I’ve been meaning to ask this question on my blog for almost a year now; this draft is 10 months old. It is something that is very puzzling to me, and I’m hoping that some people might be able to help me answer it, seeing as how the book blogging community has a wide international range. (Also, I’m using “America” here to mean the US. I know this isn’t ideal, but it sounded the best in the blog title. It reminds me of “but there are nooooo cats in America!” from An American Tail. You know what I’m talking about:
Anyway, if you don’t know what a Moomin is, allow me to enlighten you and totally change your world. Behold:
Now aren’t those just the most adorable hippopotamus/aardvarks you’ve ever seen!? I KNOW!
Ok, so technically they’re trolls, and they were created by the amazing Finnish artist and author Tove Jansson. Tove Jansson also illustrated the Sweedish editions of The Hobbit and Alice in Wonderland. I have the 2016 Tove Jansson Hobbit calendar, but the books are pretty much impossible to find. Here’s an example illustration:
But anyway, back to Moomins. The Moomin family are the stars of the Moomin comics, picture books, and novels for young readers, created in the 1940s. I read one of the novels, Moominland Midwinter, for a class I took in college on Scandinavian children’s literature, which was how I was introduced to these delightful creatures. The books were originally published in Swedish and later translated into English. Moomin books are not hard to find for purchase in the US, but I’m wondering why they never gained any sort of popularity here. I know very few Americans who know what a Moomin is.
I realized this when I studied abroad in the UK the summer after I took the Scandinavian children’s lit class. I walked into several shops in Bath where I was studying and was delighted to see displays of Moomin books and toys! One display was at a store called Bloomsbury (which I also desperately wish we had the US), and the other was at Waterstones (basically Barnes & Noble). I bought myself a Moomin keychain (and totally regret not getting a stuffed Moomin). I also saw a poster in Bath for a children’s theater production of one of the Moomin stories. So clearly – unless Bath is some sort of Moomin-zone – Moomins are a thing in the UK. So why aren’t they in US? The only places I’ve found Moomin merch in the US are an independent shop in Portland, Maine called “Simply Scandinavian” and at Al Johnson’s Swedish restaurant gift shop in Door County, Wisconsin. Go figure.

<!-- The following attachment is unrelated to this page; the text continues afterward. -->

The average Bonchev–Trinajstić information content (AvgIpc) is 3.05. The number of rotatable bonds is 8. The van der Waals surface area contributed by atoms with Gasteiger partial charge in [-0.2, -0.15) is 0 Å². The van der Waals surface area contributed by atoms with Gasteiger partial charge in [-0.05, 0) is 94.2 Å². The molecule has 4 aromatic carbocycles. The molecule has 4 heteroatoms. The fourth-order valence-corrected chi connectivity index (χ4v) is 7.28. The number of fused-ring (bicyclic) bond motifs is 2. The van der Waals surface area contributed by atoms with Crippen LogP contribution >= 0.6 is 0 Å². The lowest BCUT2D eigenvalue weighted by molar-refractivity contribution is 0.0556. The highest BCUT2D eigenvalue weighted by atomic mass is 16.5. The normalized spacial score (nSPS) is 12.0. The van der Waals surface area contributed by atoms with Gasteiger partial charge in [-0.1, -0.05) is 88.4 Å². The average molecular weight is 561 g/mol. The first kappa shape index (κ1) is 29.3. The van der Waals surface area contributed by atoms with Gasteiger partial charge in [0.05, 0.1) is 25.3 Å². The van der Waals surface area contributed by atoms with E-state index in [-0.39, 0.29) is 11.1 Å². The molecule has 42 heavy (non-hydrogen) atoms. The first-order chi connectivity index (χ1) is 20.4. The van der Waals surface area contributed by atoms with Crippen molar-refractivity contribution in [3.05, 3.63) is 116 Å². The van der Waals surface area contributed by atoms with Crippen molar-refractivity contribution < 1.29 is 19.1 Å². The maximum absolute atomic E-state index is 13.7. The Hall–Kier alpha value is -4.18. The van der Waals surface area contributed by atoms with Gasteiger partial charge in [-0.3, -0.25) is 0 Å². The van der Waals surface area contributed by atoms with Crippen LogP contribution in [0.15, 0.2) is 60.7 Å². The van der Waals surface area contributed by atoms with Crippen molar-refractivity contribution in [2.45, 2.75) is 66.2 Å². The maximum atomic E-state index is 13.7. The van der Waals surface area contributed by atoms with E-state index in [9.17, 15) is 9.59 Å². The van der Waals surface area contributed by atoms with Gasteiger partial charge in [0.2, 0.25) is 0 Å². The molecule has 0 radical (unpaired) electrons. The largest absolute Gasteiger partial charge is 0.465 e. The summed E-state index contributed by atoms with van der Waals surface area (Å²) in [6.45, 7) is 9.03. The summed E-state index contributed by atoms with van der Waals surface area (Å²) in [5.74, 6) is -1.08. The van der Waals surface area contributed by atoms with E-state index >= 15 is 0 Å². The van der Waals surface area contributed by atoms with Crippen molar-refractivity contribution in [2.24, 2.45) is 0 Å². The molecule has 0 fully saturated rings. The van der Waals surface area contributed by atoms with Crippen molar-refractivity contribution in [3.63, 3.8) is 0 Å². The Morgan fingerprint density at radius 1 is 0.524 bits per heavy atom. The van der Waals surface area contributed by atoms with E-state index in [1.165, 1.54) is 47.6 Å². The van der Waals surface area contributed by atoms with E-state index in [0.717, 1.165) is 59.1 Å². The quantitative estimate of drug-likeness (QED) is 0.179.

I know not every popular franchise gets popular in the US, but it’s hard to tell why the Moomins didn’t. The most popular thing to come from Scandinavian children’s literature to the US (not counting Hans Christian Andersen) was Pippy Longstocking. Rightly so; Pippy is wonderful, but I’d honestly take the Moomins over Pippy any day. What made Pippy such a hit and the Moomins not? Maybe because Pippy came out around the same time as the Moomins, and we only had room for one Swedish children’s lit icon in our media??
Culture is definitely another factor at play here. The Moomin books obviously pull from the culture in which they were written. For example, Moominland Midwinter talks a lot about the darkness of winter and the celebration when the sun finally comes out again, which is clearly about what happens in the northern reaches of Sweden during winter. This is not something we experience in the lower 48, so it’s not as pertinent. Also, we don’t really have a thing for trolls like the Scandinavians do. We’re more into, I dunno jackalopes? Sasquatches?
Regardless of the reasons, I want to tell all you Americans out there: Moomins are the best. I highly recommend you check out the novels because they are incredibly delightful. For me, the Moomin books rank right up there with The BFG, The Phantom Tolbooth, and of course Pippi Longstocking in delight-factor. I mean, I’ve used the word “delight” like 4 times in this post.
Anway, go seek the Moomins! You won’t regret it.